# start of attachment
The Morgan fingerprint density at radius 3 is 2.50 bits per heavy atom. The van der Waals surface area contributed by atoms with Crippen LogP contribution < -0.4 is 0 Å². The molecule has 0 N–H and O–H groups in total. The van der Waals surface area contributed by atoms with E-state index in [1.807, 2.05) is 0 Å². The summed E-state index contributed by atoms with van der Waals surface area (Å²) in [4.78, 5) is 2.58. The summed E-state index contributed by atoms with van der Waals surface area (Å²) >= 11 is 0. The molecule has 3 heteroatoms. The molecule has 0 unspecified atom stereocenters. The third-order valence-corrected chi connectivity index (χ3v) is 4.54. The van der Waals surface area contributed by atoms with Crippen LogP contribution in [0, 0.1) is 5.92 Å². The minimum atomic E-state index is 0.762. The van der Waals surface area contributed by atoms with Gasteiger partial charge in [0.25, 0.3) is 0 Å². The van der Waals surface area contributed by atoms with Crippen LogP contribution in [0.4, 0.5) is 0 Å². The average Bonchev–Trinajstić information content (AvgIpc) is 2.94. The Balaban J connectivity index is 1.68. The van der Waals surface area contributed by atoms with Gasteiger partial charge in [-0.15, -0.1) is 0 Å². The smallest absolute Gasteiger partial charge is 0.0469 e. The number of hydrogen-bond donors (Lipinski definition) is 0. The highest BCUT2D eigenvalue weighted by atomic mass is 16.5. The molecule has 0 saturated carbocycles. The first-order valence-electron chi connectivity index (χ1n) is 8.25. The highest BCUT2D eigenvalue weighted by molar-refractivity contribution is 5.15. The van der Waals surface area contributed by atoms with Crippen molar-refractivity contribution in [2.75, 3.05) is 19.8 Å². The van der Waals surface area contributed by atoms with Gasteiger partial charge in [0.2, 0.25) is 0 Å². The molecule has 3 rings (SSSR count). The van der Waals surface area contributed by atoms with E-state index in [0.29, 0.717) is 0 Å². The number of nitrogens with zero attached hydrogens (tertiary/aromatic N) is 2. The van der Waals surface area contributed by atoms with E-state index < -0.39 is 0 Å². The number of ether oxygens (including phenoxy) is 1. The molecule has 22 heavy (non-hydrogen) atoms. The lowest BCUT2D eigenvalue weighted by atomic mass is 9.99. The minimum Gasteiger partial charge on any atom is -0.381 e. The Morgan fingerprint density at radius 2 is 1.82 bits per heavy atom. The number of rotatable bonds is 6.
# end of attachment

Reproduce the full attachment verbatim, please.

The Morgan fingerprint density at radius 3 is 2.50 bits per heavy atom. The van der Waals surface area contributed by atoms with Crippen LogP contribution < -0.4 is 0 Å². The molecule has 0 N–H and O–H groups in total. The van der Waals surface area contributed by atoms with E-state index in [1.807, 2.05) is 0 Å². The summed E-state index contributed by atoms with van der Waals surface area (Å²) in [4.78, 5) is 2.58. The summed E-state index contributed by atoms with van der Waals surface area (Å²) >= 11 is 0. The molecule has 3 heteroatoms. The molecule has 0 unspecified atom stereocenters. The third-order valence-corrected chi connectivity index (χ3v) is 4.54. The van der Waals surface area contributed by atoms with Crippen LogP contribution in [0, 0.1) is 5.92 Å². The minimum atomic E-state index is 0.762. The van der Waals surface area contributed by atoms with Gasteiger partial charge in [0.25, 0.3) is 0 Å². The van der Waals surface area contributed by atoms with Crippen LogP contribution in [0.4, 0.5) is 0 Å². The average Bonchev–Trinajstić information content (AvgIpc) is 2.94. The Balaban J connectivity index is 1.68. The van der Waals surface area contributed by atoms with Gasteiger partial charge in [-0.15, -0.1) is 0 Å². The smallest absolute Gasteiger partial charge is 0.0469 e. The number of hydrogen-bond donors (Lipinski definition) is 0. The highest BCUT2D eigenvalue weighted by atomic mass is 16.5. The molecule has 0 saturated carbocycles. The first-order valence-electron chi connectivity index (χ1n) is 8.25. The highest BCUT2D eigenvalue weighted by molar-refractivity contribution is 5.15. The van der Waals surface area contributed by atoms with Crippen molar-refractivity contribution in [2.75, 3.05) is 19.8 Å². The van der Waals surface area contributed by atoms with Gasteiger partial charge in [0.2, 0.25) is 0 Å². The molecule has 3 rings (SSSR count). The van der Waals surface area contributed by atoms with E-state index in [0.29, 0.717) is 0 Å². The number of nitrogens with zero attached hydrogens (tertiary/aromatic N) is 2. The van der Waals surface area contributed by atoms with E-state index < -0.39 is 0 Å². The number of ether oxygens (including phenoxy) is 1. The molecule has 22 heavy (non-hydrogen) atoms. The lowest BCUT2D eigenvalue weighted by atomic mass is 9.99. The minimum Gasteiger partial charge on any atom is -0.381 e. The Morgan fingerprint density at radius 2 is 1.82 bits per heavy atom. The number of rotatable bonds is 6.